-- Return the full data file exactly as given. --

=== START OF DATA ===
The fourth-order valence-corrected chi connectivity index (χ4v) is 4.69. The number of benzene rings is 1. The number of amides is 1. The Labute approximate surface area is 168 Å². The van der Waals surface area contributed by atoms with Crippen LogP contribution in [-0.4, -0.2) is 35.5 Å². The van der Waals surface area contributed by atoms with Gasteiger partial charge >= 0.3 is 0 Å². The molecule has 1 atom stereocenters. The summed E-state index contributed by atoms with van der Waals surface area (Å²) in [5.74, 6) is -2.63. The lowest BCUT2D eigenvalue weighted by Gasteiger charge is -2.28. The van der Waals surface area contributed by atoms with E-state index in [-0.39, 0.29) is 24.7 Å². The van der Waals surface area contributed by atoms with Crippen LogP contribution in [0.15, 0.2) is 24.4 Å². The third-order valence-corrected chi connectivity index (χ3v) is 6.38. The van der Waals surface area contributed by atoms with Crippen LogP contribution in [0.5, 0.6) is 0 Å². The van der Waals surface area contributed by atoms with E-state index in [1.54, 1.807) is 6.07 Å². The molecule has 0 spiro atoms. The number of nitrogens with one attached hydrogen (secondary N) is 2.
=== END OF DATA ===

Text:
The fourth-order valence-corrected chi connectivity index (χ4v) is 4.69. The number of benzene rings is 1. The number of amides is 1. The Labute approximate surface area is 168 Å². The van der Waals surface area contributed by atoms with Crippen LogP contribution in [-0.4, -0.2) is 35.5 Å². The van der Waals surface area contributed by atoms with Gasteiger partial charge >= 0.3 is 0 Å². The molecule has 1 atom stereocenters. The summed E-state index contributed by atoms with van der Waals surface area (Å²) in [5.74, 6) is -2.63. The lowest BCUT2D eigenvalue weighted by Gasteiger charge is -2.28. The van der Waals surface area contributed by atoms with E-state index in [-0.39, 0.29) is 24.7 Å². The van der Waals surface area contributed by atoms with Crippen LogP contribution in [0.15, 0.2) is 24.4 Å². The third-order valence-corrected chi connectivity index (χ3v) is 6.38. The van der Waals surface area contributed by atoms with Crippen LogP contribution in [0.5, 0.6) is 0 Å². The van der Waals surface area contributed by atoms with E-state index in [1.54, 1.807) is 6.07 Å². The molecule has 0 spiro atoms. The number of nitrogens with one attached hydrogen (secondary N) is 2.